Footwear company Crocs (NASDAQ:CROX) reported its fourth-quarter results before the market opened on Feb. 28. Both the top and bottom lines improved in the seasonally weak quarter, despite aggressive store closings. The company expects a lower store count to prevent revenue from growing this year, but both gross margin and operating expenses are set to improve. Here's what investors need to know about Crocs' fourth-quarter results.

Crocs results: The raw numbers

Metric

Q4 2017

Q4 2016

Year-Over-Year Change

Revenue

$199.1 million

$187.4 million

6.2%

GAAP net income

($28.3 million)

($44.5 million)

N/A

GAAP EPS

($0.41)

($0.60)

N/A

Data source: Crocs..

What happened with Crocs this quarter?

  • Crocs managed to grow revenue despite losing about $14 million in sales due to fewer stores. On a constant currency basis, revenue was up 3.8% year over year.
  • Gross margin was 45.4%, up 340 basis points compared with the fourth quarter of 2016. Prioritizing high-margin molded products, improving go-to-market capabilities, better managing of promotions, and favorable currency rates were responsible for the increase.
  • Selling, general, and administrative expenses were $120.7 million, up from $118.5 million in the prior-year period. As a percentage of revenue, SG&A expenses decreased by 260 basis points year over year.
  • Wholesale revenue rose 15.5% year over year, with a 29.1% increase in the Americas and a 9.9% increase in the Asia-Pacific region offsetting a 4.4% decline in Europe.
  • Retail revenue dropped 6.3% year over year, with a steep 23.1% decline in the Asia-Pacific region overwhelming small increases elsewhere. Comparable retail store sales rose 3.7% globally, with a strong 7% increase in the Americas.
  • E-commerce sales rose 11.6% year over year, with a 36.1% increase in Europe and a 13% increase in the Americas offsetting a 1.4% decline in the Asia-Pacific region. This growth is not as strong as the 25.2% increase Crocs reported in the third quarter.
  • Crocs ended the quarter with 447 company-operated stores, down from 558 at the end of 2016 and 474 at the end of the third quarter of 2017.

Crocs provided the following guidance for the first quarter and 2018:

  • First-quarter revenue is expected between $265 million and $275 million, compared with $267.9 million in the prior-year period.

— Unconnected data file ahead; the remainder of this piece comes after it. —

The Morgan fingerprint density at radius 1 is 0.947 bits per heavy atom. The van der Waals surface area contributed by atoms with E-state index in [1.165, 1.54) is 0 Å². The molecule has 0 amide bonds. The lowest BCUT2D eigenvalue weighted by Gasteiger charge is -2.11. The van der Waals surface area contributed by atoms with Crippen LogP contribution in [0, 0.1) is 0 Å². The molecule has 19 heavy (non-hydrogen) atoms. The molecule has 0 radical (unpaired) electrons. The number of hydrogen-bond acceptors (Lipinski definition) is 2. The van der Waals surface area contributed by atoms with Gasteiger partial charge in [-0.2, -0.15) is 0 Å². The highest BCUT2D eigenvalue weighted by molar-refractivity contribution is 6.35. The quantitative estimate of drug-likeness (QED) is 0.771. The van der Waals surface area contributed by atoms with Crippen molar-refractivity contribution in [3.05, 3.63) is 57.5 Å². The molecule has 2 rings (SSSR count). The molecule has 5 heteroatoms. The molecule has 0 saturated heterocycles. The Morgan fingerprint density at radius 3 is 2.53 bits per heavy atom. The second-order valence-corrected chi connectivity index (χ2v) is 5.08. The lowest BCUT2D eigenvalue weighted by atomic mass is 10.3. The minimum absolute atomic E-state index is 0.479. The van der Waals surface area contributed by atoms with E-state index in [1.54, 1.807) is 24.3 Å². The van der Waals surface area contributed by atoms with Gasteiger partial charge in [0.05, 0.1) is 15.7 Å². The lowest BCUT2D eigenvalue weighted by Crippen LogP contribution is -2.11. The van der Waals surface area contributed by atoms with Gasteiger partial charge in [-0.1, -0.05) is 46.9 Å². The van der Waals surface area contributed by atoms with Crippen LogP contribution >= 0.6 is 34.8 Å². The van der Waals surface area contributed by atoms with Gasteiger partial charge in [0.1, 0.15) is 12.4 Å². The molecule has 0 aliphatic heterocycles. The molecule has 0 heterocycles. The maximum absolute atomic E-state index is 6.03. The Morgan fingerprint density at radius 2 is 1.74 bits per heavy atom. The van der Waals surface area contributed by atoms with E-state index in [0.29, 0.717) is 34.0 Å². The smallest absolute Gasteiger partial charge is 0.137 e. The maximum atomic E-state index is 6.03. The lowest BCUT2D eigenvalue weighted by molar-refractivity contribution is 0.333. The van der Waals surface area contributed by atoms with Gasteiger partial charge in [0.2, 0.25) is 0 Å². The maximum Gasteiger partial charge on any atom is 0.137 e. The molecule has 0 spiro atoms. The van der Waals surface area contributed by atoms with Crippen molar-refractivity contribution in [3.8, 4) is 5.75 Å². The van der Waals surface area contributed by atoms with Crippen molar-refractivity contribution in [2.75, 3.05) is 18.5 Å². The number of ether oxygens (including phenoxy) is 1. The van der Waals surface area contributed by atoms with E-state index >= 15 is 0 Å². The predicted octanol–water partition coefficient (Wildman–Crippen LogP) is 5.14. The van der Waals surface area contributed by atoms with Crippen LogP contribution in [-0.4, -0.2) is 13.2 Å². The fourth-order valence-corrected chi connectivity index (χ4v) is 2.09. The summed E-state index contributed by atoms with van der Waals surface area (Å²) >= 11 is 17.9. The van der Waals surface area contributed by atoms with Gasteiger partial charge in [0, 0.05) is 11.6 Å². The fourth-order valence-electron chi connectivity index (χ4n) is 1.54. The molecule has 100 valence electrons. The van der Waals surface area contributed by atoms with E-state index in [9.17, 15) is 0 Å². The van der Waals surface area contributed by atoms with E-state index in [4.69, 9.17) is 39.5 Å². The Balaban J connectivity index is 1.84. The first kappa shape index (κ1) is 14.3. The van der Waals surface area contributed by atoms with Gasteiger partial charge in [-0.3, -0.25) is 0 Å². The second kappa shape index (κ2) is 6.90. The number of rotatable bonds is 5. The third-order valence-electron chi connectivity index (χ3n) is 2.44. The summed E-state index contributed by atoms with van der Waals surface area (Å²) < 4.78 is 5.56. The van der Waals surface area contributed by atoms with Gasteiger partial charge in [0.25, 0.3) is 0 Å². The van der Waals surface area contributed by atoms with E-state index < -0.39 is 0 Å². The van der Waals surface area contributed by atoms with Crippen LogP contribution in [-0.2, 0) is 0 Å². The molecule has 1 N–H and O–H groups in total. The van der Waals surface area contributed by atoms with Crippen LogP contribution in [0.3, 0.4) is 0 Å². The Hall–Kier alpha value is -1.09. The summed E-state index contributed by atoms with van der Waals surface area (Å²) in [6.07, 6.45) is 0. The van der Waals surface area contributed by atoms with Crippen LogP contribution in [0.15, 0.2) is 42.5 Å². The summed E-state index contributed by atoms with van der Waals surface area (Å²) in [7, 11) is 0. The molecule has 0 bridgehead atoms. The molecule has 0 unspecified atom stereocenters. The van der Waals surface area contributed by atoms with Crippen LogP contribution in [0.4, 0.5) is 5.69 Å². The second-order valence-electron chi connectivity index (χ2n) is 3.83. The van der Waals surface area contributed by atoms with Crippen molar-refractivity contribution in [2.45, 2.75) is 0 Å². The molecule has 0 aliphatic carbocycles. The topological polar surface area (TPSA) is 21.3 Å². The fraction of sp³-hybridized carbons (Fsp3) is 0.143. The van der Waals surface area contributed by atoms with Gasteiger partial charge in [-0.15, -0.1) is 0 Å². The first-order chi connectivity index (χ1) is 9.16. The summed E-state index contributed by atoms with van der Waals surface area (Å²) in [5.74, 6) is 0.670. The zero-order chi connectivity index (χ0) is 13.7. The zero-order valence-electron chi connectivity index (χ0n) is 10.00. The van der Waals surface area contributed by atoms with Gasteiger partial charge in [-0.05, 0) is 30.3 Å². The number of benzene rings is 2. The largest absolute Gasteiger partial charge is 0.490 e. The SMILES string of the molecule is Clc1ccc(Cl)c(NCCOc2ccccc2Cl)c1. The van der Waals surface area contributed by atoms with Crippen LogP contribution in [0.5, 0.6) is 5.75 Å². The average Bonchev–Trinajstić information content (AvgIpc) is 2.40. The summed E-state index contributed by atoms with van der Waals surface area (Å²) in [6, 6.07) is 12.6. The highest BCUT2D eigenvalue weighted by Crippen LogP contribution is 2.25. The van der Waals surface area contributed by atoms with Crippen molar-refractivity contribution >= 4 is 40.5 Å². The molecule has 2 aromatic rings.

• First-quarter gross margin is expected to be 49%, down from 49.9% in the first quarter off 2017. A change in inventory costing methodology will be responsible for this decline.
  • Full-year revenue is expected to be relatively flat compared with 2017. Revenue will be negatively impacted by business model changes and store closures to the tune of $60 million.
  • Full-year gross margin is expected to rise between 70 and 100 basis points compared with 2017, and SG&A expenses are expected to decline by about $25 million to $475 million.
A pair of white Crocs clogs.

Image source: Crocs.

What management had to say

During the conference call, Crocs CEO Andrew Rees discussed the company's plans to downsize its retail operation:

When this plan is complete, we will be operating less than 400 stores compared to 558 stores at the end of 2016. We began 2017 with a plan to reduce our store count by approximately 70 stores. In fact, we substantially accelerated our efforts and achieved net reduction of 111 stores, so that we ended 2017 with 447 stores. At this point, the heavy lifting associated with the store reduction plan is behind us, and we are on track to complete the remaining SG&A reduction activities this year.

Rees also pointed to strong growth in sandal sales: "We are continuing to grow our sandal business. Sandal revenues increased 44% in the fourth quarter and represented 15% of our total footwear sales, up from 11% in 2016's fourth quarter."

Looking forward

While Crocs' top line will be hit by store closings this year, leading to flat revenue in 2018, the company is making meaningful progress boosting its margins. Not only is gross margin improving, which is the result of shifting toward higher-margin products, but the company's cost-cutting initiatives are also starting to take hold.

Crocs' turnaround won't be a success until the company can return to revenue growth. But with wholesale, e-commerce, and comparable retail sales growing in the fourth quarter, the company is well on its way.

Timothy Green has no position in any of the stocks mentioned. The Motley Fool recommends Crocs. The Motley Fool has a disclosure policy.